Prior to 1840, Bergen County also included the areas that are now Hudson and Passaic Counties. Settlement was begun in the mid-1600s, and many descendants of these early families still call Bergen County 'home.'
The GSBC provides seminars to educate and promote interest in family history, publishes a quarterly newsletter and bi-monthly E-Newsletter, supports and provides classroom training, and helps to maintain a genealogical library and archive, and indexes and organizes original records and resources.
The group meets regularly on the 4th Monday of the month (except December and holidays). The July and August meetings are usually workshop sessions. The meetings start at 7pm and a short business meeting precedes the main program. Refreshments and speaker handouts are provided. Meetings are held in the auditorium of the Ridgewood Public Library, 125 North Maple Avenue, Ridgewood, NJ 07450.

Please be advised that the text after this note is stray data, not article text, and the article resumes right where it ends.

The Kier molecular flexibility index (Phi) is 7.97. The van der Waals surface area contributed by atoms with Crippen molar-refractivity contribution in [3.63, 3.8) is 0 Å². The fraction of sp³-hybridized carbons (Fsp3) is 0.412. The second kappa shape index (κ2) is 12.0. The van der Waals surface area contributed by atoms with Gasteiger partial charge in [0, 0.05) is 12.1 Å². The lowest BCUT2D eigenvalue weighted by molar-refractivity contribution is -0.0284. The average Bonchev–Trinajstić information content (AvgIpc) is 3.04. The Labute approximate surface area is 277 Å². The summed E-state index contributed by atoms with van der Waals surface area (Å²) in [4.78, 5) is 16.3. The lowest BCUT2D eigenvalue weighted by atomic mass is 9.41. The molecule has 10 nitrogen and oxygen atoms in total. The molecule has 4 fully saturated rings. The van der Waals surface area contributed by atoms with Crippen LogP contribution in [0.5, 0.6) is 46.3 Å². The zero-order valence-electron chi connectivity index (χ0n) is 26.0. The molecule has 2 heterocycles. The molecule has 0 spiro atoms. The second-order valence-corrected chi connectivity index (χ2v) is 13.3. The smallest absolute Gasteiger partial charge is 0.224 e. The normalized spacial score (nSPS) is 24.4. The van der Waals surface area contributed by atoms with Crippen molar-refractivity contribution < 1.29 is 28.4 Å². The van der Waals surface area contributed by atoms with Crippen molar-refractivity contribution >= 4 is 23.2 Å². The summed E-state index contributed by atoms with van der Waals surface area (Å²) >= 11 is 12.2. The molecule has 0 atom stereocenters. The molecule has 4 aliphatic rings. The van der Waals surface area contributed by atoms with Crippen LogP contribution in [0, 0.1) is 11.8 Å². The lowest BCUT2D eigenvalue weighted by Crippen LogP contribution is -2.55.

The GSBC publishes a quarterly newsletter, The Archivist, and a bi-monthly newsletter, the GSBC E-News which details its activities and publishes original research and articles on local history authored by its members.
GSBC: History and Heritage
The following history of the Society was extracted from the 25th Anniversary issue (November, 1992) of The Archivist. This history was originally written by Marcella Lavorgna. It was edited and updated by Arnold Lang for publication in the February 1998 The Archivist. Recent revisions have been added.
1971 — The Early Years — Pascack Genealogy Workshop